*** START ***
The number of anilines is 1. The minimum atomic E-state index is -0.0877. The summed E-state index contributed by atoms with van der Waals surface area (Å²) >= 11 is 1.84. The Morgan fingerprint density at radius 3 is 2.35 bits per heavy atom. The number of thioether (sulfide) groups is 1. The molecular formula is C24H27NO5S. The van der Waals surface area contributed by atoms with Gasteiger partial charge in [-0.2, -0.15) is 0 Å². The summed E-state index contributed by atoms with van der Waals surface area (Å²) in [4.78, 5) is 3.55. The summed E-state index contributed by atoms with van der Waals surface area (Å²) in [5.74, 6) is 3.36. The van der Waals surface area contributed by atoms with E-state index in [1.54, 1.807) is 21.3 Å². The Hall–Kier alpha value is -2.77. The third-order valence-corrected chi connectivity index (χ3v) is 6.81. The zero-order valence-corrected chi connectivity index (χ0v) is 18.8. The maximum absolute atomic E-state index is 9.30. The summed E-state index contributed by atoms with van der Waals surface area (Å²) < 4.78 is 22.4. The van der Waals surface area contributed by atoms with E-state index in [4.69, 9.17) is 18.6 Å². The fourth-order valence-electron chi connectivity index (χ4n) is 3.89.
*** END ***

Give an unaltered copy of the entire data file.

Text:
The number of anilines is 1. The minimum atomic E-state index is -0.0877. The summed E-state index contributed by atoms with van der Waals surface area (Å²) >= 11 is 1.84. The Morgan fingerprint density at radius 3 is 2.35 bits per heavy atom. The number of thioether (sulfide) groups is 1. The molecular formula is C24H27NO5S. The van der Waals surface area contributed by atoms with Gasteiger partial charge in [-0.2, -0.15) is 0 Å². The summed E-state index contributed by atoms with van der Waals surface area (Å²) in [4.78, 5) is 3.55. The summed E-state index contributed by atoms with van der Waals surface area (Å²) in [5.74, 6) is 3.36. The van der Waals surface area contributed by atoms with E-state index in [1.54, 1.807) is 21.3 Å². The Hall–Kier alpha value is -2.77. The third-order valence-corrected chi connectivity index (χ3v) is 6.81. The zero-order valence-corrected chi connectivity index (χ0v) is 18.8. The maximum absolute atomic E-state index is 9.30. The summed E-state index contributed by atoms with van der Waals surface area (Å²) < 4.78 is 22.4. The van der Waals surface area contributed by atoms with E-state index in [4.69, 9.17) is 18.6 Å². The fourth-order valence-electron chi connectivity index (χ4n) is 3.89.